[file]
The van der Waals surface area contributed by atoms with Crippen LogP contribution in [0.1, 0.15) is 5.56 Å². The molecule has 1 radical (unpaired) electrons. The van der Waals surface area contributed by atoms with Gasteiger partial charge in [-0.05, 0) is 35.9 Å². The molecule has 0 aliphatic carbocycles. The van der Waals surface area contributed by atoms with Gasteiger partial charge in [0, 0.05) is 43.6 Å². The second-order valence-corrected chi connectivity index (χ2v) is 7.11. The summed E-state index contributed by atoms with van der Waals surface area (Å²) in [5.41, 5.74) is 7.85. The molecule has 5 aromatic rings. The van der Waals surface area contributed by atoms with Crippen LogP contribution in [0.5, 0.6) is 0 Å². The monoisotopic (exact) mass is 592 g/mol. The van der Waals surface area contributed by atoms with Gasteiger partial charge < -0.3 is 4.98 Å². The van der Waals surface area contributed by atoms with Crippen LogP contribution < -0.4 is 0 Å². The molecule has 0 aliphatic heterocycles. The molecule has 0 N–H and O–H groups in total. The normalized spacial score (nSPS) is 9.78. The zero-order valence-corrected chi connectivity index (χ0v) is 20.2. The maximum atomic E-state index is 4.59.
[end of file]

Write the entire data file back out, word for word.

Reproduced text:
The van der Waals surface area contributed by atoms with Crippen LogP contribution in [0.1, 0.15) is 5.56 Å². The molecule has 1 radical (unpaired) electrons. The van der Waals surface area contributed by atoms with Gasteiger partial charge in [-0.05, 0) is 35.9 Å². The molecule has 0 aliphatic carbocycles. The van der Waals surface area contributed by atoms with Gasteiger partial charge in [0, 0.05) is 43.6 Å². The second-order valence-corrected chi connectivity index (χ2v) is 7.11. The summed E-state index contributed by atoms with van der Waals surface area (Å²) in [5.41, 5.74) is 7.85. The molecule has 5 aromatic rings. The van der Waals surface area contributed by atoms with Crippen LogP contribution in [0.5, 0.6) is 0 Å². The monoisotopic (exact) mass is 592 g/mol. The van der Waals surface area contributed by atoms with Gasteiger partial charge < -0.3 is 4.98 Å². The van der Waals surface area contributed by atoms with Crippen LogP contribution < -0.4 is 0 Å². The molecule has 0 aliphatic heterocycles. The molecule has 0 N–H and O–H groups in total. The normalized spacial score (nSPS) is 9.78. The zero-order valence-corrected chi connectivity index (χ0v) is 20.2. The maximum atomic E-state index is 4.59.